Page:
Some landscapers make the mistake of tilting the yard towards the direction of your home. This means anytime there is heavy snow or rainfall, water will flow towards your home and rest on your foundation walls.

If your landscape is of this nature, then you need to redo it to keep water from resting on your foundation walls. This is a time-consuming process that will cost you some money (and maybe some inconvenience), but once it’s done, rainwater will be able to flow away from your foundation, and not towards it.

Hence reducing the chances of water seepage through your basement walls.

  1. Apply waterproofing paint sealers

Once you’re done waterproofing the exterior foundation, you can begin to work inside.

Since poured concrete walls are porous, it means water can seep through the pores. But you can stop this from happening by applying paint sealers.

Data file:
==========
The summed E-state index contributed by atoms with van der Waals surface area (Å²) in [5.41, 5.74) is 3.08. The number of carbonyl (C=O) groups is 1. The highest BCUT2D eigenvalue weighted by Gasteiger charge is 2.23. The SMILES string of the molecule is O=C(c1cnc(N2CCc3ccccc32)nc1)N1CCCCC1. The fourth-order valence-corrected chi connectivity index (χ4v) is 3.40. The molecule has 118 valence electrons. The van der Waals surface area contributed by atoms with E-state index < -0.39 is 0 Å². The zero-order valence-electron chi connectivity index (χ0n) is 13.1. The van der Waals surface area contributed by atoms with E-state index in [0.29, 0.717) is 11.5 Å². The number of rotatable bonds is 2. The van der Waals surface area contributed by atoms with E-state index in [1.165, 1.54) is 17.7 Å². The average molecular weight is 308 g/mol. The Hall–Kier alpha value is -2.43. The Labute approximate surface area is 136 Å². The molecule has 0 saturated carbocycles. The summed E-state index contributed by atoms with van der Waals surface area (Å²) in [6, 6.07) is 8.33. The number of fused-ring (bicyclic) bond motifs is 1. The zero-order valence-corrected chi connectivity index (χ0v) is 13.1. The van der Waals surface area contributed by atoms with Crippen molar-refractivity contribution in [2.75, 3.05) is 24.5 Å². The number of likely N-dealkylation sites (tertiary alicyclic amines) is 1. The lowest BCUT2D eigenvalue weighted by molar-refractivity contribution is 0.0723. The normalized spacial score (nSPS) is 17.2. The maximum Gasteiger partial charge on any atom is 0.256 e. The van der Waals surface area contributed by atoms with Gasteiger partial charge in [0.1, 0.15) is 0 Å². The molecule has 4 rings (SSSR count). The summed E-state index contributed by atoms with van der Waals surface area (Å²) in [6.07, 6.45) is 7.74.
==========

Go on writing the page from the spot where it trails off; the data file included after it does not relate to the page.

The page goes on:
These have thicker coats than regular paint, and they can penetrate the concrete pores and dry inside, thereby blocking the spaces that water can pass through.

Before you apply the waterproofing paint, make sure your basement walls are free of mold and efflorescence, as these will not allow the paint to properly adhere to the walls or penetrate deep.

All you need to apply waterproofing paint is a paintbrush or roller. The application process is the same with regular paint. You can apply an extra layer of the coating after the first one is dried up for best results.

Final Words

Waterproofing your basement walls will keep them free of dampness, which will in turn prevent efflorescence and mold growth.

You should hire a professional service to inspect for the source of dampness before you begin.

Thanks for reading!